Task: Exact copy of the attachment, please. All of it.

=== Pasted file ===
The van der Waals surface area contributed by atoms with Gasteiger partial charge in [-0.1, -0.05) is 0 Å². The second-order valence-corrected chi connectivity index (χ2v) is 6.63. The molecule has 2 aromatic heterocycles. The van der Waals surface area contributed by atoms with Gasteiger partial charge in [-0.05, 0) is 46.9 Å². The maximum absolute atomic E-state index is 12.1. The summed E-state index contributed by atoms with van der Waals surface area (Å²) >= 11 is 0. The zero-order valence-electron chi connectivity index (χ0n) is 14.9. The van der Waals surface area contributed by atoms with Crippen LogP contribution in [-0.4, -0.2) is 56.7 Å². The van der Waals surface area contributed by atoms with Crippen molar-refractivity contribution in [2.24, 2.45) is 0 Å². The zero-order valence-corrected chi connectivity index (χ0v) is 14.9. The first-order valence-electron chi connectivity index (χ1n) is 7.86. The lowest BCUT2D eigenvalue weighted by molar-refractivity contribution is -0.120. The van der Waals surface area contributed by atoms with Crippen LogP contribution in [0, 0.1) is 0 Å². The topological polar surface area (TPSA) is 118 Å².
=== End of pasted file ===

The van der Waals surface area contributed by atoms with Gasteiger partial charge in [-0.1, -0.05) is 0 Å². The second-order valence-corrected chi connectivity index (χ2v) is 6.63. The molecule has 2 aromatic heterocycles. The van der Waals surface area contributed by atoms with Gasteiger partial charge in [-0.05, 0) is 46.9 Å². The maximum absolute atomic E-state index is 12.1. The summed E-state index contributed by atoms with van der Waals surface area (Å²) >= 11 is 0. The zero-order valence-electron chi connectivity index (χ0n) is 14.9. The van der Waals surface area contributed by atoms with Crippen LogP contribution in [-0.4, -0.2) is 56.7 Å². The van der Waals surface area contributed by atoms with Crippen molar-refractivity contribution in [2.24, 2.45) is 0 Å². The zero-order valence-corrected chi connectivity index (χ0v) is 14.9. The first-order valence-electron chi connectivity index (χ1n) is 7.86. The lowest BCUT2D eigenvalue weighted by molar-refractivity contribution is -0.120. The van der Waals surface area contributed by atoms with Crippen LogP contribution in [0, 0.1) is 0 Å². The topological polar surface area (TPSA) is 118 Å².